First off all, I saw several problems with the custard recipes in German buttercream. They were all made with yolks only and milk as the custard base. Obviously adding a whole egg or two is going to give us more lightness to balance out the heavy body and flavor of yolks. Swap some milk for heavy cream to add non-egg density and a lighter color. Thirdly, we are going to need two sugars here--granulated (for the custard) and powdered (to add to the butter). A balance of both means the perfect amount of sweetness/stability to the custard base and firmness for piping. And lastly--that utterly foolish last step in all recipes of adding small amounts of soft butter to the custard as you whip it--reverse that! Whip up your butter first to ultimate fluffiness, then add small amounts of custard. Duh. Now we have a frosting that is ridiculously perfect--light, fluffy, yet firm enough to pipe beautifully, not too sweet, perfectly rich (and because of the extra fat from the yolks and cream) carries flavors potently!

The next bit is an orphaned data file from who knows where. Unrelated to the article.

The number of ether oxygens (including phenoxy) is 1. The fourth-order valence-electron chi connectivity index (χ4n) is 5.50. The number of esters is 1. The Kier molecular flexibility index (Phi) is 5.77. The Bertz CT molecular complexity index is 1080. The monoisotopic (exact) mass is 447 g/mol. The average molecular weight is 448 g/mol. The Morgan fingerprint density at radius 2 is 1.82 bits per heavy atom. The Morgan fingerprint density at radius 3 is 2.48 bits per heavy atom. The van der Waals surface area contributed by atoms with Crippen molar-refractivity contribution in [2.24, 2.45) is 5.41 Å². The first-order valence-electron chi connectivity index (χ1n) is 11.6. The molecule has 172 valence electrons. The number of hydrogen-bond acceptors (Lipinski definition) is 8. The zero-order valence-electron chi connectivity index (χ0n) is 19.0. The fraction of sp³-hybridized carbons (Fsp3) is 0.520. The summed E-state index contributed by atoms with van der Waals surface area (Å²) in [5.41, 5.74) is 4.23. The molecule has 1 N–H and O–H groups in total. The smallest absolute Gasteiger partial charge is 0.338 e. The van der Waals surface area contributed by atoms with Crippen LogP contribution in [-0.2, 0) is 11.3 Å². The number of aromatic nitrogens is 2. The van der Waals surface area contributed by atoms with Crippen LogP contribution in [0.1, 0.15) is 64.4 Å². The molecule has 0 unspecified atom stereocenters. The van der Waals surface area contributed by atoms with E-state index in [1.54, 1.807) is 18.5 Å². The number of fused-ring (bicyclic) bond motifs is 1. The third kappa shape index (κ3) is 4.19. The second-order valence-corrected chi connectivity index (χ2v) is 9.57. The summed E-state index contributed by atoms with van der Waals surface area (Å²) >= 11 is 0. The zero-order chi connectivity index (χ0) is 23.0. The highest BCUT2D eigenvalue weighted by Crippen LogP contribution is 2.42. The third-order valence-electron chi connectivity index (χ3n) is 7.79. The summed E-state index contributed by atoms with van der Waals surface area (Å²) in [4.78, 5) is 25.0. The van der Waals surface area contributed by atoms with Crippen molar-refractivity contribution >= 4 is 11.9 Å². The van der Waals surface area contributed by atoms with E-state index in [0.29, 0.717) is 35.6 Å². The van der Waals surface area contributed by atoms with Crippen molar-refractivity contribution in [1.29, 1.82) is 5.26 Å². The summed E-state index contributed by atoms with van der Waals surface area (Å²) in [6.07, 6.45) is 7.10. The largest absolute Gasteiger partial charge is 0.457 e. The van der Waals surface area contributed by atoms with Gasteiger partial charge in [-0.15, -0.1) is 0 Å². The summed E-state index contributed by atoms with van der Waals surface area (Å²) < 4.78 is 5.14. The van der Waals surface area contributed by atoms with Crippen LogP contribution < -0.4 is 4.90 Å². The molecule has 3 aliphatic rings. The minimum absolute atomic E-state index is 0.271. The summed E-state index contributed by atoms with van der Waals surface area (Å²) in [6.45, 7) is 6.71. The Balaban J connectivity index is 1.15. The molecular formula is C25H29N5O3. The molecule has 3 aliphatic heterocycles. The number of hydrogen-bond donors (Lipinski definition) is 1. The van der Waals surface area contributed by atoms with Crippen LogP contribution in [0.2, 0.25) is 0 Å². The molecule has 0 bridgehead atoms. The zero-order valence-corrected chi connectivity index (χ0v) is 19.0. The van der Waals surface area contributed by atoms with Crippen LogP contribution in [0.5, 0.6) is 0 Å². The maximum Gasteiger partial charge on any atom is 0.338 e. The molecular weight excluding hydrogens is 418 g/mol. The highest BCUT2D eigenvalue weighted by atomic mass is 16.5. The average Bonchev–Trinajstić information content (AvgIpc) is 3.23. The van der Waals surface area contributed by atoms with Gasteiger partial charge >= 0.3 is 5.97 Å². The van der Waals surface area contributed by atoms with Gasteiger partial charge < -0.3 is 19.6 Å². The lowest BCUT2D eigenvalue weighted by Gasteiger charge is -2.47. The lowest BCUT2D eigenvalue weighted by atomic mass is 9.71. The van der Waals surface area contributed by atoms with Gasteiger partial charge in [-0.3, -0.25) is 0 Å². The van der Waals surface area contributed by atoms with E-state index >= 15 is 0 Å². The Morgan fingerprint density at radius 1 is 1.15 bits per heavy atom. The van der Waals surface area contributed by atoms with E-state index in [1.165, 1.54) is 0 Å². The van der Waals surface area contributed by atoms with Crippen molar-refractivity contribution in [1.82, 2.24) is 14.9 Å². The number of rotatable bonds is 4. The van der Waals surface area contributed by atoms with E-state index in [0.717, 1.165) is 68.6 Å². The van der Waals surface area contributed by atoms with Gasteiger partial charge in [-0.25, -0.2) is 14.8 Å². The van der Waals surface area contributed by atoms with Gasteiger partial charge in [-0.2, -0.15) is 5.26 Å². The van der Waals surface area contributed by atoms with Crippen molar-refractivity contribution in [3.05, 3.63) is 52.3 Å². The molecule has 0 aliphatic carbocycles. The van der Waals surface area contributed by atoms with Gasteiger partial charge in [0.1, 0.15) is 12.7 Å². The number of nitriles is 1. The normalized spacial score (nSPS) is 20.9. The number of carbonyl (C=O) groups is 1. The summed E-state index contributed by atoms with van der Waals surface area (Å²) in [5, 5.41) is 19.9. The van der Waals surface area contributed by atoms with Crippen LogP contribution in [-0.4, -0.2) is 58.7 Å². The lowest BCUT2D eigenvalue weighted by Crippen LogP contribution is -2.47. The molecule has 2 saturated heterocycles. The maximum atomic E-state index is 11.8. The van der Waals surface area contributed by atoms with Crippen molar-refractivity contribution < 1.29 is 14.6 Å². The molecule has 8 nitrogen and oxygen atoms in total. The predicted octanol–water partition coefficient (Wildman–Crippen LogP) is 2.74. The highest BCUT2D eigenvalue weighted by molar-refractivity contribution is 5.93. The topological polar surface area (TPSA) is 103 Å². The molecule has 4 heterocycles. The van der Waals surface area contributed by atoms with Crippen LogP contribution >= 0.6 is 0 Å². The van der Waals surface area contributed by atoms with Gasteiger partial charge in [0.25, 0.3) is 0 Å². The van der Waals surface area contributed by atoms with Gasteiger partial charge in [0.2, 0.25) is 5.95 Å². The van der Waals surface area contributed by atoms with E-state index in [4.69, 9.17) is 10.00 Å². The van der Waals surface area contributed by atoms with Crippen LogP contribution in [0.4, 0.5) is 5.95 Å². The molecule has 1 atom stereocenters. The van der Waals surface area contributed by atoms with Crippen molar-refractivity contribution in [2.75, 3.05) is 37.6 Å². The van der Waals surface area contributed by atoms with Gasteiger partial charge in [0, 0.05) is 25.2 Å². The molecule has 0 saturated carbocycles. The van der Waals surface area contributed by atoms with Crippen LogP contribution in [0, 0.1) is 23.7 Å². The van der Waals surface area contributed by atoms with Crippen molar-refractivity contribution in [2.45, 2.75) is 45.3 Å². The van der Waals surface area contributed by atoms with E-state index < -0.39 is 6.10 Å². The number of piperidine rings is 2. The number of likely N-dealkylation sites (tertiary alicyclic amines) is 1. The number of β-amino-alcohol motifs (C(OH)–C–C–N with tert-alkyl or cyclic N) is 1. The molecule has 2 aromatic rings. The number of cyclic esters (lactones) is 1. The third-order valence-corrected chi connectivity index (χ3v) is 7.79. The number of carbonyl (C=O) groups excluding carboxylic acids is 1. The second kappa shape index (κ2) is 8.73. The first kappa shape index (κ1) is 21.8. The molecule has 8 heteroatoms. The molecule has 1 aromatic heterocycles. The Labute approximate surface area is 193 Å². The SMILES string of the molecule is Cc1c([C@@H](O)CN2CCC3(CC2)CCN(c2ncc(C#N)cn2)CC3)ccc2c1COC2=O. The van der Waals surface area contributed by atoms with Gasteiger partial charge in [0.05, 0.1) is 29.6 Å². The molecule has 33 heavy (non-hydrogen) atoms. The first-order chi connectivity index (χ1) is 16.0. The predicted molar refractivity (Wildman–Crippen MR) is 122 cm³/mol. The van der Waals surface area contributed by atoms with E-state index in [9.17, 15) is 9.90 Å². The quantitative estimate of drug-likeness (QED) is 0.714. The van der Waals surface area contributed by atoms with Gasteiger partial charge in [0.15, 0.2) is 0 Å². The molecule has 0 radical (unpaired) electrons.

This is somewhat embarrassing to admit but I teared up a little the first time I tasted this recipe. You don't understand how long I have been dreaming of this frosting.
It doesn't break, it doesn't weep, it can easily be adjusted to your sweetness preference. Does it crust? No. But it's firm enough to cover with fondant anyway if you use the barrel wrap technique, which is what I almost always use (post on this soon!).